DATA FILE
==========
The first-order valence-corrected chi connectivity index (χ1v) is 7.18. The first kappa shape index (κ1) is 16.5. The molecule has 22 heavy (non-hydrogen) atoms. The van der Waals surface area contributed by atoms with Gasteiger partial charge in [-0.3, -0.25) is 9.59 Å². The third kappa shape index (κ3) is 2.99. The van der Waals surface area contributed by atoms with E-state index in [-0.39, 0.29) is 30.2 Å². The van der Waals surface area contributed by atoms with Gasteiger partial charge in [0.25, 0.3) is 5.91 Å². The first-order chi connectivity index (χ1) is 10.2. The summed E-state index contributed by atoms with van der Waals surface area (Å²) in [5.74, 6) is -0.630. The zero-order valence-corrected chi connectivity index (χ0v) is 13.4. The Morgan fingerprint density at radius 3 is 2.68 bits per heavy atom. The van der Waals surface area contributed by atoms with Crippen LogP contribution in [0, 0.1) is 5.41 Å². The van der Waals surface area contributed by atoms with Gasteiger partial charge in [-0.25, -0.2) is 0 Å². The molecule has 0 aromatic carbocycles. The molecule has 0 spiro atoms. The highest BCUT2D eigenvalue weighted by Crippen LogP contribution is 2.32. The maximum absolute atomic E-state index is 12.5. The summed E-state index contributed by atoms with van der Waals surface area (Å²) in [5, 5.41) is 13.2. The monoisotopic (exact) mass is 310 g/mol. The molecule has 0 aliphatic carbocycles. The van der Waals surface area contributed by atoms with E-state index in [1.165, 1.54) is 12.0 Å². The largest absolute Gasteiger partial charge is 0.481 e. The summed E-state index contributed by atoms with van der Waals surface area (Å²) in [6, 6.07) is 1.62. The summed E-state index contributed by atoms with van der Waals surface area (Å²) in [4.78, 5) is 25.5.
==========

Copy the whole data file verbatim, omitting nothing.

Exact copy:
The first-order valence-corrected chi connectivity index (χ1v) is 7.18. The first kappa shape index (κ1) is 16.5. The molecule has 22 heavy (non-hydrogen) atoms. The van der Waals surface area contributed by atoms with Gasteiger partial charge in [-0.3, -0.25) is 9.59 Å². The third kappa shape index (κ3) is 2.99. The van der Waals surface area contributed by atoms with E-state index in [-0.39, 0.29) is 30.2 Å². The van der Waals surface area contributed by atoms with Gasteiger partial charge in [0.25, 0.3) is 5.91 Å². The first-order chi connectivity index (χ1) is 10.2. The summed E-state index contributed by atoms with van der Waals surface area (Å²) in [5.74, 6) is -0.630. The zero-order valence-corrected chi connectivity index (χ0v) is 13.4. The Morgan fingerprint density at radius 3 is 2.68 bits per heavy atom. The van der Waals surface area contributed by atoms with Crippen LogP contribution in [0, 0.1) is 5.41 Å². The van der Waals surface area contributed by atoms with Gasteiger partial charge in [-0.25, -0.2) is 0 Å². The molecule has 0 aromatic carbocycles. The molecule has 0 spiro atoms. The highest BCUT2D eigenvalue weighted by Crippen LogP contribution is 2.32. The maximum absolute atomic E-state index is 12.5. The summed E-state index contributed by atoms with van der Waals surface area (Å²) in [5, 5.41) is 13.2. The monoisotopic (exact) mass is 310 g/mol. The molecule has 0 aliphatic carbocycles. The van der Waals surface area contributed by atoms with E-state index in [1.165, 1.54) is 12.0 Å². The largest absolute Gasteiger partial charge is 0.481 e. The summed E-state index contributed by atoms with van der Waals surface area (Å²) in [6, 6.07) is 1.62. The summed E-state index contributed by atoms with van der Waals surface area (Å²) in [4.78, 5) is 25.5.